A) Cracked welds or damaged components resulting from excessive vibration or physical abuse.
B) Worn components from abrasive products or extended use.
A) Gauss readings using a gaussmeter. Gaussmeters measure the number of lines of flux in a magnetic field. This is an accurate measurement of the magnetic field but is an expensive piece of equipment. One of the drawbacks is that the sensitivity of the gauss-meter will produce different results with the slightest movement. When monitoring the performance of a magnetic separator over a period of time, accurate comparisons will be very difficult.
B) Pull tests are the most common method. This requires a pull test scale ( spring loaded scale graduated in ounces or pounds ) and various test fixtures. When comparing test results, whether between different magnet manufacturers or an in-house scheduled audit, it is imperative that the same procedure and apparatus are used in each test. If a smaller ferrous test fixture is used than what was used in the previous test, the results will differ greatly. The reason for this is the larger the ferrous test fixture, more of the magnetic field will be absorbed, therefore, producing higher test results.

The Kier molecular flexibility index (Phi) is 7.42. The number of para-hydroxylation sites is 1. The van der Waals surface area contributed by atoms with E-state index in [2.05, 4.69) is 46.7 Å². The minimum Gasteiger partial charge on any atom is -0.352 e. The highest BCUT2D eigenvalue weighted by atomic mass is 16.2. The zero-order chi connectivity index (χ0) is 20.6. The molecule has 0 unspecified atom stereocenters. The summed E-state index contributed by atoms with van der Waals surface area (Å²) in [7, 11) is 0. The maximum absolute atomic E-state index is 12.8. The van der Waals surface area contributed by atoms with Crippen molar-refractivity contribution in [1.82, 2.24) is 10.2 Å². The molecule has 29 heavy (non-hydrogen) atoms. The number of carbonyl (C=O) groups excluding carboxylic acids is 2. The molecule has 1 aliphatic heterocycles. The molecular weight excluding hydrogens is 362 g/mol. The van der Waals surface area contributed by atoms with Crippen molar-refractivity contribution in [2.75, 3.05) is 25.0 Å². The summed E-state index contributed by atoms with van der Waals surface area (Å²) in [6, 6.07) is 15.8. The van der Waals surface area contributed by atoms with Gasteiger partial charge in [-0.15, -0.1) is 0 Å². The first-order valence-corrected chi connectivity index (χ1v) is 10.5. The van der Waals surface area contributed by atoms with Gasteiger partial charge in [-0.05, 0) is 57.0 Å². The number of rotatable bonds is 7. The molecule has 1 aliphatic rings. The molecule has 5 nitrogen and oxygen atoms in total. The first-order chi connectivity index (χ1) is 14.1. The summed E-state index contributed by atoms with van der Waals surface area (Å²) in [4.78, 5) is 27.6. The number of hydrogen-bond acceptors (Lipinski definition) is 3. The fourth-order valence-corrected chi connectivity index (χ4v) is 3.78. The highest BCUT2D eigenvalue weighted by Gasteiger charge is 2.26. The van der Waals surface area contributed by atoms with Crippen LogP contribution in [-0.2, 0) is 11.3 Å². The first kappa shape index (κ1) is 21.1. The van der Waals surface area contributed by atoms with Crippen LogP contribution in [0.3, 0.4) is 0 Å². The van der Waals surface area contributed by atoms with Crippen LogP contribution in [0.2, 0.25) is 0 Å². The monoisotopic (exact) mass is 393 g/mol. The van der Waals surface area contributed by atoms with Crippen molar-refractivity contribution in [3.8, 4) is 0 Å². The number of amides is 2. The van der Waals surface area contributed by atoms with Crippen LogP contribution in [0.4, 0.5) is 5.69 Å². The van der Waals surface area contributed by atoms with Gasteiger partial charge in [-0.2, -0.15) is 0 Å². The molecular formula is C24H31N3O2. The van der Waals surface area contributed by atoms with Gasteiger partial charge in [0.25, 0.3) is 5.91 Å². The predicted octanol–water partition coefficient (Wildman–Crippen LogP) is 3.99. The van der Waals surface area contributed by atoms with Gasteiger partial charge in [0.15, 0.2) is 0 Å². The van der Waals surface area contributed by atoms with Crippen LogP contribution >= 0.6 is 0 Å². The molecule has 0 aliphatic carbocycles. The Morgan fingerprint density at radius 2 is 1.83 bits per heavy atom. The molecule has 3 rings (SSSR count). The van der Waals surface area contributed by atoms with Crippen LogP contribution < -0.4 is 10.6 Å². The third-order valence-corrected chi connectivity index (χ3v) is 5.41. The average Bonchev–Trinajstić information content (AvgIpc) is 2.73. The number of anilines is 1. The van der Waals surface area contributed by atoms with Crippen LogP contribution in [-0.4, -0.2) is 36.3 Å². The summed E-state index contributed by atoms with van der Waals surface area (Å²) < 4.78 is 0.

Pull tests produce two end results- pulling power and holding power. Both of these results are of equal importance. Pulling power relates to the "reachout" of the
magnetic field. Depending on the application, a magnet that has the power to draw ferrous contaminants out of a product stream should have the ability to retain that ferrous contaminant. Therefore in comparison the reach out would be more critical than the holding power. Plate magnets typically fall into this category.
Holding power relates to the breakaway force required to remove the ferrous test fixture from the working surface of the magnet. Grates and drawer type magnets typically have 1" diameter magnetic tubes mounted on 2" centers. Quite often there are two or more rows of staggered tubes. While reach out is still important, it is more critical to the performance of the separator that it have the maximum achievable holding power. The staggered configuration of the magnetic tubes causes the product to cascade over one row of tubes and fall directly below on top of the following row of tubes. This ensures the weakly magnetic particles will be captured and retained and not return to the cleaned product.